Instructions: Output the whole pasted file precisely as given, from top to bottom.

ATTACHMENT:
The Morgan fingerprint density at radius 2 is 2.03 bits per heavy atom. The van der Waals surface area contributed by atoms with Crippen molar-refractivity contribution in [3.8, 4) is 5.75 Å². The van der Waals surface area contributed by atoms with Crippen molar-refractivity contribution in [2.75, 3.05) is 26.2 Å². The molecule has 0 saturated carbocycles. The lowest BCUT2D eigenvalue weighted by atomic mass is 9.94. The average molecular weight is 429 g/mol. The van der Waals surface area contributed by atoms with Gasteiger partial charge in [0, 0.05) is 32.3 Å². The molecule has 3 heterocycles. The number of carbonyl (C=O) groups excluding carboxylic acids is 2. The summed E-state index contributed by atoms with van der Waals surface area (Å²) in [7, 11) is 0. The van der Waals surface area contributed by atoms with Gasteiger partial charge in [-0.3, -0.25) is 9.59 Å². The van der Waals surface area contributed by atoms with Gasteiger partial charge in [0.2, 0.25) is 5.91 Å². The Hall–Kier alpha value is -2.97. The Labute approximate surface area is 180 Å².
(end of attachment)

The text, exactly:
The Morgan fingerprint density at radius 2 is 2.03 bits per heavy atom. The van der Waals surface area contributed by atoms with Crippen molar-refractivity contribution in [3.8, 4) is 5.75 Å². The van der Waals surface area contributed by atoms with Crippen molar-refractivity contribution in [2.75, 3.05) is 26.2 Å². The molecule has 0 saturated carbocycles. The lowest BCUT2D eigenvalue weighted by atomic mass is 9.94. The average molecular weight is 429 g/mol. The van der Waals surface area contributed by atoms with Gasteiger partial charge in [0, 0.05) is 32.3 Å². The molecule has 3 heterocycles. The number of carbonyl (C=O) groups excluding carboxylic acids is 2. The summed E-state index contributed by atoms with van der Waals surface area (Å²) in [7, 11) is 0. The van der Waals surface area contributed by atoms with Gasteiger partial charge in [-0.3, -0.25) is 9.59 Å². The van der Waals surface area contributed by atoms with Gasteiger partial charge in [0.2, 0.25) is 5.91 Å². The Hall–Kier alpha value is -2.97. The Labute approximate surface area is 180 Å².